“remorse” – oil on canvas by peter lloyd (to purchase or browse, view his gallery)
Whatever happened to being sorry for what you’ve done?
Remorse, regret, responsibility, and repentance…
have been exchanged for excuses, explanations, exemptions, and exonerations.
- “Well, I didn’t mean it that way. So I’m sorry if that’s how you took it.”
- “I hate that you were hurt by what I did.” [Not “I hate what I did.”]
- “Well, that’s just the way I am. I can’t help it.”
- “I really had no choice in the matter.”
- “I think it all goes back to my upbringing. My parents weren’t around and…”
- “Hey, who are you to judge me?! The Bible says not to judge.”
- “Well, maybe it would be wrong for you, but it’s not for me. My conscience is clean.”
- “Everyone else does it.”
- “It was only a small lie.”
- “Seriously, you’re going to hold me responsible for that. I was drunk!”
Garrison Keillor writes (in jest):
In 1976, a major Protestant denomination narrowly defeated an attempt to destigmatize the Prayer of Confession by removing from it all guilt or guilt-oriented references: “Lord, we approach Thy Throne of Grace, having committed acts which, we do heartily acknowledge, must be very difficult for Thee to understand. Nevertheless, we do beseech Thee to postpone judgment and to give Thy faithful servants the benefit of the doubt until such time as we are able to answer all Thy questions fully and clear our reputations in Heaven.”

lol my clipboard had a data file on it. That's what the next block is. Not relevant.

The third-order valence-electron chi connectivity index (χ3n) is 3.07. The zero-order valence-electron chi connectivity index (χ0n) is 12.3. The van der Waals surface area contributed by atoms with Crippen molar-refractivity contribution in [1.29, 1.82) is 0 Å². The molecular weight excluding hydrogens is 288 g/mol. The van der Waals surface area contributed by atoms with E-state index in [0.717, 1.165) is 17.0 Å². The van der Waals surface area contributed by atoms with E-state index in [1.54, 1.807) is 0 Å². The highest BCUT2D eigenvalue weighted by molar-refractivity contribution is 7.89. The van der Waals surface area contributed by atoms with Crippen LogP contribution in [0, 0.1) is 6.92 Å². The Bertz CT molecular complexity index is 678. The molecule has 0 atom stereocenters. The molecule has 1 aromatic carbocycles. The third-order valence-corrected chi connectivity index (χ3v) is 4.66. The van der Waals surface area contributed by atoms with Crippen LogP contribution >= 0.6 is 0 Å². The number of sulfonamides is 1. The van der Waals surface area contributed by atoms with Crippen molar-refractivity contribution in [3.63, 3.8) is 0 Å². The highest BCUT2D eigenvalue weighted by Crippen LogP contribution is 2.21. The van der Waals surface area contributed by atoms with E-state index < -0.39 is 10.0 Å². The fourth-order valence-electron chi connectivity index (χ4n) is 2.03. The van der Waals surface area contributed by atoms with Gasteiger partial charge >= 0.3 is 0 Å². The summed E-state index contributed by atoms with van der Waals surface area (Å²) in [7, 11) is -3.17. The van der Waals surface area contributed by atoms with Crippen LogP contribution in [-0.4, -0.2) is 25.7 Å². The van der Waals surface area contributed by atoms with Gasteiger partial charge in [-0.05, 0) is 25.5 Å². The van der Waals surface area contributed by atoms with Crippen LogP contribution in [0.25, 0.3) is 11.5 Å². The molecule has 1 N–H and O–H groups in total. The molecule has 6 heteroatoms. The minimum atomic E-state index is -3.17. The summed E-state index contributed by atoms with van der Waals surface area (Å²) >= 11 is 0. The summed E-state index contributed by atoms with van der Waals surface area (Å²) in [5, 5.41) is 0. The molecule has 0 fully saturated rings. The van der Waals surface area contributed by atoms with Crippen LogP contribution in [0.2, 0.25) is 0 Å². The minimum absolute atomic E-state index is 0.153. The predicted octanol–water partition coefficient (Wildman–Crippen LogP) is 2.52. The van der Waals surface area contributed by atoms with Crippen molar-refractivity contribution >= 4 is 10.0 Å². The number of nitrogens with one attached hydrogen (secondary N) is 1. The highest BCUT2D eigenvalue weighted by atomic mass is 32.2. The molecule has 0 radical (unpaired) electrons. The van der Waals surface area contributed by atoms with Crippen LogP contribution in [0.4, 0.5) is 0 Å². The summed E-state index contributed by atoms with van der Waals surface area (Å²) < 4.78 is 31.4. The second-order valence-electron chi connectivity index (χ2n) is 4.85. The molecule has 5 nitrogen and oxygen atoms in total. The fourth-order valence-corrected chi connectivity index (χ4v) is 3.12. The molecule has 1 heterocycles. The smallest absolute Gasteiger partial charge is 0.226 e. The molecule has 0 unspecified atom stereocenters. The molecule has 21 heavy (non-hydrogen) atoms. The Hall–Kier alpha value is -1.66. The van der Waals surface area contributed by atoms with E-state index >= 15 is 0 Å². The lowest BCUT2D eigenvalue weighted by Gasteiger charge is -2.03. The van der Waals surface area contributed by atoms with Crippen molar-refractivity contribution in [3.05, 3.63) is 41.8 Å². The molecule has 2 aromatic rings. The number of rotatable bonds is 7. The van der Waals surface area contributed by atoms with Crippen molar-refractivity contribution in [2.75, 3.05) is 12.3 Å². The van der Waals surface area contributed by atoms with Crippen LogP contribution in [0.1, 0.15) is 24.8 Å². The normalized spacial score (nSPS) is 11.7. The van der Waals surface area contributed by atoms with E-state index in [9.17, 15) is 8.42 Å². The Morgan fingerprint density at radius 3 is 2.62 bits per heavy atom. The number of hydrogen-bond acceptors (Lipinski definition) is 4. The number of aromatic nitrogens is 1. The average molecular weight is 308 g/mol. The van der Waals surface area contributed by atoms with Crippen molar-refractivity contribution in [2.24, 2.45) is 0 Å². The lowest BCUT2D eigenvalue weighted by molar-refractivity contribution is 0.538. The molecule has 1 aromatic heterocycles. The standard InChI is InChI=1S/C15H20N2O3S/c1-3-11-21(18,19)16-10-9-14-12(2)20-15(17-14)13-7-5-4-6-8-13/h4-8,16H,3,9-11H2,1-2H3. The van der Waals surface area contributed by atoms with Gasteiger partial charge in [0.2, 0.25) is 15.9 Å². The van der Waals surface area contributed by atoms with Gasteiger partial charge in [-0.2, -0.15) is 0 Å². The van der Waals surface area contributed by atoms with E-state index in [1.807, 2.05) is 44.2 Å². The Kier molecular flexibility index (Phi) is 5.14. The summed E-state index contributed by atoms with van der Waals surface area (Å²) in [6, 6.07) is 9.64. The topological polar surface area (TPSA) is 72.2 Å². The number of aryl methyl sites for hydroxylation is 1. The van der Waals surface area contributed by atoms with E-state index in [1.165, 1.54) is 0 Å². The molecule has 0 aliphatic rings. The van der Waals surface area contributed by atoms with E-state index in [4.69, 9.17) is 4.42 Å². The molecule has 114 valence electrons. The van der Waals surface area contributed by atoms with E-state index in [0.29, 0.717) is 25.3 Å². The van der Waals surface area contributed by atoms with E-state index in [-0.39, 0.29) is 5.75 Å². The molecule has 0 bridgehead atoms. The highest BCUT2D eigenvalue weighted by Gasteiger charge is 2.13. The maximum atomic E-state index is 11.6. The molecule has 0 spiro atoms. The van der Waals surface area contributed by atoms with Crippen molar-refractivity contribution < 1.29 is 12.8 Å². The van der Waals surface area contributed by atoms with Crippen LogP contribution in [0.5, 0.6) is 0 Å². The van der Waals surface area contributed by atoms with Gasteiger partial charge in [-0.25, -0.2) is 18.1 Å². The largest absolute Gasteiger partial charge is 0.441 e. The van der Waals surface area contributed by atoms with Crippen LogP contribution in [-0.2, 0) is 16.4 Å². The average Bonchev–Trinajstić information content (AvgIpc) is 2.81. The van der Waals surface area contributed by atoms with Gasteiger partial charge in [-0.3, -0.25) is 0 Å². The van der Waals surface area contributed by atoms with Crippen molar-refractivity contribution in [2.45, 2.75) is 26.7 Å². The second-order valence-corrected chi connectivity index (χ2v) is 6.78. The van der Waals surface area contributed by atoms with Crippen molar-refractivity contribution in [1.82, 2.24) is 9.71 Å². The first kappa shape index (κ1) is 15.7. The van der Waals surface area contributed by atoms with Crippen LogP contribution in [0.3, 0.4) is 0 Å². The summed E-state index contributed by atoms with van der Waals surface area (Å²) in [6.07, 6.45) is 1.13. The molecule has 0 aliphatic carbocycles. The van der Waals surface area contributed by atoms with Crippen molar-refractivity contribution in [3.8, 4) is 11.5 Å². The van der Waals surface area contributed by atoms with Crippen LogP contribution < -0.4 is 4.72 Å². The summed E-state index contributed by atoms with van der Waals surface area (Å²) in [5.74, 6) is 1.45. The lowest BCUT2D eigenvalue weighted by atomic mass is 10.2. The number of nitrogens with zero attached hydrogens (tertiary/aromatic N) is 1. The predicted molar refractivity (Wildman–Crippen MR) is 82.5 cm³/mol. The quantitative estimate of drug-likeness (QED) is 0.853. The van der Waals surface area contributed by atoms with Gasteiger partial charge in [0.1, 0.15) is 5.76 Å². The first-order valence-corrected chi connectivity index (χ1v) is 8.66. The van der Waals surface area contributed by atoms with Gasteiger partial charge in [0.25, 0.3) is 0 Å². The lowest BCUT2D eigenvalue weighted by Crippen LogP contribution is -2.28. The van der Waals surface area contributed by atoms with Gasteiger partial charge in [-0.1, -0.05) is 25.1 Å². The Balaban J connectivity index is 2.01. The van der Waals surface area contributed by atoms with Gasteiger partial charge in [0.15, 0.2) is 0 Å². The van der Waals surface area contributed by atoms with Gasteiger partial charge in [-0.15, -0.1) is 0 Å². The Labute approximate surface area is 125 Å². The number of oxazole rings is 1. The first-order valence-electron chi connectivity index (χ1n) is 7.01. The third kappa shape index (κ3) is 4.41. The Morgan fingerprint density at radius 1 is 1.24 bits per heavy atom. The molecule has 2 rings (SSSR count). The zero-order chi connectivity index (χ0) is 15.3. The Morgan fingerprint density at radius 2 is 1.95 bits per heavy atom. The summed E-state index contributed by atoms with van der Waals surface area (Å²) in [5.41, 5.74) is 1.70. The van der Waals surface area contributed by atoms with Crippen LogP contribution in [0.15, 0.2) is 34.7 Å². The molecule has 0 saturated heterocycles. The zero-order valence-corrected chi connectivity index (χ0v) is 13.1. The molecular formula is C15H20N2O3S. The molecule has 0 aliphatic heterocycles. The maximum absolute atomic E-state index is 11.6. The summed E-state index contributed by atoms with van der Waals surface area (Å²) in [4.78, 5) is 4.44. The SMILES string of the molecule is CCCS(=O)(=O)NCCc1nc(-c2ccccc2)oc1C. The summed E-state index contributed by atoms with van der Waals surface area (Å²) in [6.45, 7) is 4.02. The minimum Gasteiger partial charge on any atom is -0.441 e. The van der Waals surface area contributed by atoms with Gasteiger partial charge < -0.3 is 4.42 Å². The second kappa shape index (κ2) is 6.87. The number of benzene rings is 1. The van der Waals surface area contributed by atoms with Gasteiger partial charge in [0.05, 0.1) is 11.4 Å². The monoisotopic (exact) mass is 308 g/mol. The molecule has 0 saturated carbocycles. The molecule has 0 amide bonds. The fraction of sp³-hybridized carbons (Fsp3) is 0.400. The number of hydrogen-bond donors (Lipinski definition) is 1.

The apostle Paul writes (not in jest):
Even if the things I said made you sad, I don’t regret them. It was really difficult to see you hurt like that, but because was your sadness was short-lived, I know it was for the better. I’m really happy now — not because you were heartbroken — but because your sorrow prompted you to change your lives. That’s because you were sorry just as God intended. Godly sorrow brings a change in your heart, mind, and actions; and this is the path to salvation and true life. Worldly sorrow, on the other hand, leads to depression and, eventually, death. — 2 Corinthians 7:8-10 (my paraphrase)
And I write (not sure whether in jest or not):
I’m not sure Christianity the way we’ve done it is going to work anymore.
A few thoughts:
- As Christians, I don’t believe it’s within our job description — or within our power — to change the worldview of a nation. So we ought not complain about the loss of remorse in modern-day America. Rather we should focus on this next point….
- While we can’t put a stop to postmodernity, the loss of remorse in the church is a completely different story. There is a sorrow that is Godly. And without it, I fear we cannot have salvation. Some of us are just playing games.
- We also might do well to consider another way of first presenting the gospel to non-Christians in our communities. I don’t know for how much longer the old “you-have-guilt-and-need-to-be-forgiven-through-the-blood-of-Jesus-Christ” thing is going to work as an introduction. [I’d argue it probably already isn’t.] Perhaps we should think about some other portion of the good news with which to begin. It just doesn’t make sense for us to have to convince people of their guilt, so that we can sell them our religion. I wouldn’t say this if I didn’t know for sure that there exists a whole lot more good news than the forgiveness of sins spiel alone. [For my idea of a more complete definition of the gospel, see this post and those preceding it: the full and complete gospel.]
What do you think?